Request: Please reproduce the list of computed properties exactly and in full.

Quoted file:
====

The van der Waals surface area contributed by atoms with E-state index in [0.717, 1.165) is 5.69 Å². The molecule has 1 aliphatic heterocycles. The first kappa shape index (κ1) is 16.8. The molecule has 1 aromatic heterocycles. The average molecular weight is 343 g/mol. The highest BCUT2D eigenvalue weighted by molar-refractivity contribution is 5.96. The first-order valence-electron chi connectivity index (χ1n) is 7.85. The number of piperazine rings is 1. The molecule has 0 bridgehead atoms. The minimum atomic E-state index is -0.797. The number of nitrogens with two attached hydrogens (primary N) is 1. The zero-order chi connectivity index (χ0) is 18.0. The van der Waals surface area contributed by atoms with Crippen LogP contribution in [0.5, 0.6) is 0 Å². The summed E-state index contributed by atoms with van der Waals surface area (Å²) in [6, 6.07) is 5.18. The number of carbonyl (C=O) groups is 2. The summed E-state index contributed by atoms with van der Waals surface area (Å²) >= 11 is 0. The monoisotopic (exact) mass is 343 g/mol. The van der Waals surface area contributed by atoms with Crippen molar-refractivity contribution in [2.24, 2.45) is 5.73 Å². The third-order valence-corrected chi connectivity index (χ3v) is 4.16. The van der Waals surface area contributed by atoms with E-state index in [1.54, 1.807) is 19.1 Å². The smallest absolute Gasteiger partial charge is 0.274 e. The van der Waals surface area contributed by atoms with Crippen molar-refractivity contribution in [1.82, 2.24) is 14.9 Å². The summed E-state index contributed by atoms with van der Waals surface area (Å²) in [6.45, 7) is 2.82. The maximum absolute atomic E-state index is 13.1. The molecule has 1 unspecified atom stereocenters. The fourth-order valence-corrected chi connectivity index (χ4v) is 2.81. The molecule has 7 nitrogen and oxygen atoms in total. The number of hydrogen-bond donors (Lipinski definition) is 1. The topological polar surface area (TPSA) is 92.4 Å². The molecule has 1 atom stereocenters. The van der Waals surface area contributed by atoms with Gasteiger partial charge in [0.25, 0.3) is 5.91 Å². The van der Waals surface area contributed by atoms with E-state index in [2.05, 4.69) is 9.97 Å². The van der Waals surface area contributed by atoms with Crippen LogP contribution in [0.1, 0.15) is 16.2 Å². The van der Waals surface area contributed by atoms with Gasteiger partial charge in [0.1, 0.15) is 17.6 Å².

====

The van der Waals surface area contributed by atoms with E-state index in [0.717, 1.165) is 5.69 Å². The molecule has 1 aliphatic heterocycles. The first kappa shape index (κ1) is 16.8. The molecule has 1 aromatic heterocycles. The average molecular weight is 343 g/mol. The highest BCUT2D eigenvalue weighted by molar-refractivity contribution is 5.96. The first-order valence-electron chi connectivity index (χ1n) is 7.85. The number of piperazine rings is 1. The molecule has 0 bridgehead atoms. The minimum atomic E-state index is -0.797. The number of nitrogens with two attached hydrogens (primary N) is 1. The zero-order chi connectivity index (χ0) is 18.0. The van der Waals surface area contributed by atoms with Crippen LogP contribution in [0.5, 0.6) is 0 Å². The summed E-state index contributed by atoms with van der Waals surface area (Å²) in [6, 6.07) is 5.18. The number of carbonyl (C=O) groups is 2. The summed E-state index contributed by atoms with van der Waals surface area (Å²) >= 11 is 0. The monoisotopic (exact) mass is 343 g/mol. The van der Waals surface area contributed by atoms with Crippen molar-refractivity contribution in [2.24, 2.45) is 5.73 Å². The third-order valence-corrected chi connectivity index (χ3v) is 4.16. The van der Waals surface area contributed by atoms with E-state index in [1.54, 1.807) is 19.1 Å². The smallest absolute Gasteiger partial charge is 0.274 e. The van der Waals surface area contributed by atoms with Crippen molar-refractivity contribution in [1.82, 2.24) is 14.9 Å². The summed E-state index contributed by atoms with van der Waals surface area (Å²) in [6.45, 7) is 2.82. The maximum absolute atomic E-state index is 13.1. The molecule has 1 unspecified atom stereocenters. The fourth-order valence-corrected chi connectivity index (χ4v) is 2.81. The molecule has 7 nitrogen and oxygen atoms in total. The number of hydrogen-bond donors (Lipinski definition) is 1. The topological polar surface area (TPSA) is 92.4 Å². The molecule has 1 atom stereocenters. The van der Waals surface area contributed by atoms with Gasteiger partial charge in [0.25, 0.3) is 5.91 Å². The van der Waals surface area contributed by atoms with E-state index in [2.05, 4.69) is 9.97 Å². The van der Waals surface area contributed by atoms with Crippen LogP contribution in [0.1, 0.15) is 16.2 Å². The van der Waals surface area contributed by atoms with Gasteiger partial charge in [0.1, 0.15) is 17.6 Å².